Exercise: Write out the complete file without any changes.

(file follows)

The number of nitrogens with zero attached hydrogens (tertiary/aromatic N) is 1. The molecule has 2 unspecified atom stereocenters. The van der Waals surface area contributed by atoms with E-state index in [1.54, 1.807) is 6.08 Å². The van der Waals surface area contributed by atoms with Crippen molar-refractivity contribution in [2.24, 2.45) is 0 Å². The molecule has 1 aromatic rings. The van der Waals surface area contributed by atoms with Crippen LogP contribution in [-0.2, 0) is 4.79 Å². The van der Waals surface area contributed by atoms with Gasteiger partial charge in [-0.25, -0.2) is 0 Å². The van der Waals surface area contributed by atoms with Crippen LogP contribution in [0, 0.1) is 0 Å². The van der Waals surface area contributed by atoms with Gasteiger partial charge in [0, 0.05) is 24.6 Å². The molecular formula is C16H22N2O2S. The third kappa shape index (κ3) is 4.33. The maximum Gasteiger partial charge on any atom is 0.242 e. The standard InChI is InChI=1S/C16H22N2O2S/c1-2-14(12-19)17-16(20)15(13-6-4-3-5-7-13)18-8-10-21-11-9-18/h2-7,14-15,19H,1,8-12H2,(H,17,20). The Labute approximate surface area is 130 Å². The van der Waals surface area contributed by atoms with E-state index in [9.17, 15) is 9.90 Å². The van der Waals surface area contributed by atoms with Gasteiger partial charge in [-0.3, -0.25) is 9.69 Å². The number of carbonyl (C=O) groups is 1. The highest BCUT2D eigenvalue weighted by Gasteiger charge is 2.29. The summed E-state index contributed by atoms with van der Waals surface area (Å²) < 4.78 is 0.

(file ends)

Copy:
The number of nitrogens with zero attached hydrogens (tertiary/aromatic N) is 1. The molecule has 2 unspecified atom stereocenters. The van der Waals surface area contributed by atoms with E-state index in [1.54, 1.807) is 6.08 Å². The van der Waals surface area contributed by atoms with Crippen molar-refractivity contribution in [2.24, 2.45) is 0 Å². The molecule has 1 aromatic rings. The van der Waals surface area contributed by atoms with Crippen LogP contribution in [-0.2, 0) is 4.79 Å². The van der Waals surface area contributed by atoms with Gasteiger partial charge in [-0.25, -0.2) is 0 Å². The van der Waals surface area contributed by atoms with Crippen LogP contribution in [0, 0.1) is 0 Å². The van der Waals surface area contributed by atoms with Gasteiger partial charge in [0, 0.05) is 24.6 Å². The molecular formula is C16H22N2O2S. The third kappa shape index (κ3) is 4.33. The maximum Gasteiger partial charge on any atom is 0.242 e. The standard InChI is InChI=1S/C16H22N2O2S/c1-2-14(12-19)17-16(20)15(13-6-4-3-5-7-13)18-8-10-21-11-9-18/h2-7,14-15,19H,1,8-12H2,(H,17,20). The Labute approximate surface area is 130 Å². The van der Waals surface area contributed by atoms with E-state index in [9.17, 15) is 9.90 Å². The van der Waals surface area contributed by atoms with Gasteiger partial charge in [-0.3, -0.25) is 9.69 Å². The number of carbonyl (C=O) groups is 1. The highest BCUT2D eigenvalue weighted by Gasteiger charge is 2.29. The summed E-state index contributed by atoms with van der Waals surface area (Å²) < 4.78 is 0.